Sunday, September 9, 2012
Last week there was a long-awaited uptick for gold. After falling below the 200-day moving average, the yellow metal was stuck for several months, but now bullion has risen above this critically important benchmark.
While gold has not yet regained its all-time high, Stifel Nicolaus' gold-to-crude oil ratio suggests gold climbing to $1,900. According to Stifel's research, the gold-to-oil ratio based on the price of Brent has historically “shown a tendency to run to around 16.5x.” In other words, the price of gold is usually about 16.5 times the price of a barrel of Brent oil. With Brent trading around $116 per barrel last week, the math says that gold could go to $1,900.
The long-term fundamentals for gold stand on solid ground. Last March, Ian McAvity said that the “extreme behavior of major central bankers and the absurd 'risk-on/risk-off' surges of liquidity across all markets fueled by those liquidity injections sloshing around markets rather than reaching any economy is frightening, and the most bullish fuel they could throw at the gold market.” Liquidity keeps flowing today, as central banks continue their massive global easing cycle. In McAvity's opinion, gold price volatility is more a reflection on the US dollar and euro paper and the madness of an asset bubble. “Gold,” he says, “will be the last man standing on the other side of the valley.”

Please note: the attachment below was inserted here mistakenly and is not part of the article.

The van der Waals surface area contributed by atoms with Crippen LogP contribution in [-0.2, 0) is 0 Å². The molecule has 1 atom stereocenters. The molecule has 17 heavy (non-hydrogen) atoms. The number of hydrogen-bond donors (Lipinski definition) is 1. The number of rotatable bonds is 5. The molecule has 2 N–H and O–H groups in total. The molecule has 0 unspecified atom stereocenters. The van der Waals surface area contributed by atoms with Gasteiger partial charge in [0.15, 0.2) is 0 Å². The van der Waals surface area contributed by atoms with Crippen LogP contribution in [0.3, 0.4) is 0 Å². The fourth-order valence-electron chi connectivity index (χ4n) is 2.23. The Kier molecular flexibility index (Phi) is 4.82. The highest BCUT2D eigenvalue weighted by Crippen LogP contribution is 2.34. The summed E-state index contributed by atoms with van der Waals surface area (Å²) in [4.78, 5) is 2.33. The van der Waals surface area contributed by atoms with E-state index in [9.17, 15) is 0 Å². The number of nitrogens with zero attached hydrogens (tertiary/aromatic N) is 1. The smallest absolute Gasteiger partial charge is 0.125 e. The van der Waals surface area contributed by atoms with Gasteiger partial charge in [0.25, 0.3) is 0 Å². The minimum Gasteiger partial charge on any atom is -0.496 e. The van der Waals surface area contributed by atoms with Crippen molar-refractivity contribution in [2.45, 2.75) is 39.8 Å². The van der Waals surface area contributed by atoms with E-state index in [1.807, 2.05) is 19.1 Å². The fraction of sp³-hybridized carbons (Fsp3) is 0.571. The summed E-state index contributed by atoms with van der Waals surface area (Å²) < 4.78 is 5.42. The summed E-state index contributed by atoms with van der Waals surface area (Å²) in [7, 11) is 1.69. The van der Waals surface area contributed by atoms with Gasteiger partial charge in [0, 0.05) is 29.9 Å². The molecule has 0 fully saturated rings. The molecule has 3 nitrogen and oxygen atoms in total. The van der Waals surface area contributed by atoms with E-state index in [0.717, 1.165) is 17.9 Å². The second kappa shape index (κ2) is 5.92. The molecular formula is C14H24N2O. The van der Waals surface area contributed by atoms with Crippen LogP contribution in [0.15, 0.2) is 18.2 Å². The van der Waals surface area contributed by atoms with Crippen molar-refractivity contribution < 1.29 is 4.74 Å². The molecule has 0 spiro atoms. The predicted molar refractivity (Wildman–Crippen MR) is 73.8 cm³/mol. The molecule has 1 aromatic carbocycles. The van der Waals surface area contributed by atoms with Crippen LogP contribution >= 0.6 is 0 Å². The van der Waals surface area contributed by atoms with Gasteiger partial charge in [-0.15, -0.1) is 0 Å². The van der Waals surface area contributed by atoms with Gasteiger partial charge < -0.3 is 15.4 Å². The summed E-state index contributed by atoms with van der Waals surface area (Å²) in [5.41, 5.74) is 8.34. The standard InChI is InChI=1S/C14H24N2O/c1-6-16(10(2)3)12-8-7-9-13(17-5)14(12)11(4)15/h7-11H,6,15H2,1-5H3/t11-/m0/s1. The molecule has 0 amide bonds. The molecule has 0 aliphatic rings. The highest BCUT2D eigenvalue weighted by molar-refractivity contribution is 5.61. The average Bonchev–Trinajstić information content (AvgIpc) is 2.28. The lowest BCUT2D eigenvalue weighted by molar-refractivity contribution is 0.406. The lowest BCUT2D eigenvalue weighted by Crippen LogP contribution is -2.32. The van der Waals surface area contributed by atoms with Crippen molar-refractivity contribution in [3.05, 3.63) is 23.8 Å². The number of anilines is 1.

Gold buying by China and India isn't over, despite tepid quarter-end results from the World Gold Council. With gold demand totaling nearly 800 tons from June 2011 to June 2012, China is an avid gold buyer.
As for India, people are buying gold with cash to avoid higher duties, and these cash purchases don’t show up in official recorded data.
In addition to these factors, there is growing demand from central banks. To summarize: “The conclusion for investors is stupefyingly simple. Stay long gold.
source: Gold Eagle
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